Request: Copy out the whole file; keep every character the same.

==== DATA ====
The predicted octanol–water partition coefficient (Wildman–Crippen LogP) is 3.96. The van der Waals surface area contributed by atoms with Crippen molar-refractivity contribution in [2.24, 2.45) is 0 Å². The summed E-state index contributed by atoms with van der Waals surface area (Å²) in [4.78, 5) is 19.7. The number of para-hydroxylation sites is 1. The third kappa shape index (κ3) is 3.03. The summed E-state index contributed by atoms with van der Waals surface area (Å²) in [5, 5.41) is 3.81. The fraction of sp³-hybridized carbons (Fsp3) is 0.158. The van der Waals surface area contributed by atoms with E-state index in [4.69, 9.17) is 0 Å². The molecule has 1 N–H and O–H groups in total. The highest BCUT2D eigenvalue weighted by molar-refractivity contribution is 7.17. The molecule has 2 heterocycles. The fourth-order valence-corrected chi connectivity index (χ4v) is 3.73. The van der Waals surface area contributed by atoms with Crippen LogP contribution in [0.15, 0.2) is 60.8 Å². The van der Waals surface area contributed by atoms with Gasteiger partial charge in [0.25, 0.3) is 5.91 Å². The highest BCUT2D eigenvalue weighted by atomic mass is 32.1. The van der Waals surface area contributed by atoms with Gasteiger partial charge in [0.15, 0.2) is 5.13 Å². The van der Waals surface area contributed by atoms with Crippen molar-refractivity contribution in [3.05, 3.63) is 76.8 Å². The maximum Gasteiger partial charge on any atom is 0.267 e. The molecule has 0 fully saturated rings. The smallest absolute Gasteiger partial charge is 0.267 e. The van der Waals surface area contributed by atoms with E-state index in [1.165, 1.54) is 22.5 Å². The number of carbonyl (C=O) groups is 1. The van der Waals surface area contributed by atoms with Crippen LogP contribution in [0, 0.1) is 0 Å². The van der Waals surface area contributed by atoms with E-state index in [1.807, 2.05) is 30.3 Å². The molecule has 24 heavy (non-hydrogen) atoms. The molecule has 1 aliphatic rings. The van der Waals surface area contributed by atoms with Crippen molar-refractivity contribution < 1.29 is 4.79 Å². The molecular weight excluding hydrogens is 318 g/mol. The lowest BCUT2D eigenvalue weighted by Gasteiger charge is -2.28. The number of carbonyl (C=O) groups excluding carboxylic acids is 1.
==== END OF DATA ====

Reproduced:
The predicted octanol–water partition coefficient (Wildman–Crippen LogP) is 3.96. The van der Waals surface area contributed by atoms with Crippen molar-refractivity contribution in [2.24, 2.45) is 0 Å². The summed E-state index contributed by atoms with van der Waals surface area (Å²) in [4.78, 5) is 19.7. The number of para-hydroxylation sites is 1. The third kappa shape index (κ3) is 3.03. The summed E-state index contributed by atoms with van der Waals surface area (Å²) in [5, 5.41) is 3.81. The fraction of sp³-hybridized carbons (Fsp3) is 0.158. The van der Waals surface area contributed by atoms with E-state index in [4.69, 9.17) is 0 Å². The molecule has 1 N–H and O–H groups in total. The highest BCUT2D eigenvalue weighted by molar-refractivity contribution is 7.17. The molecule has 2 heterocycles. The fourth-order valence-corrected chi connectivity index (χ4v) is 3.73. The van der Waals surface area contributed by atoms with Crippen LogP contribution in [0.15, 0.2) is 60.8 Å². The van der Waals surface area contributed by atoms with Gasteiger partial charge in [0.25, 0.3) is 5.91 Å². The highest BCUT2D eigenvalue weighted by atomic mass is 32.1. The van der Waals surface area contributed by atoms with Gasteiger partial charge in [0.15, 0.2) is 5.13 Å². The van der Waals surface area contributed by atoms with Crippen molar-refractivity contribution in [3.05, 3.63) is 76.8 Å². The maximum Gasteiger partial charge on any atom is 0.267 e. The molecule has 0 fully saturated rings. The smallest absolute Gasteiger partial charge is 0.267 e. The van der Waals surface area contributed by atoms with E-state index in [1.165, 1.54) is 22.5 Å². The number of carbonyl (C=O) groups is 1. The van der Waals surface area contributed by atoms with Crippen LogP contribution in [0, 0.1) is 0 Å². The van der Waals surface area contributed by atoms with E-state index in [1.807, 2.05) is 30.3 Å². The molecule has 24 heavy (non-hydrogen) atoms. The molecule has 1 aliphatic rings. The van der Waals surface area contributed by atoms with Crippen molar-refractivity contribution < 1.29 is 4.79 Å². The molecular weight excluding hydrogens is 318 g/mol. The lowest BCUT2D eigenvalue weighted by Gasteiger charge is -2.28. The number of carbonyl (C=O) groups excluding carboxylic acids is 1.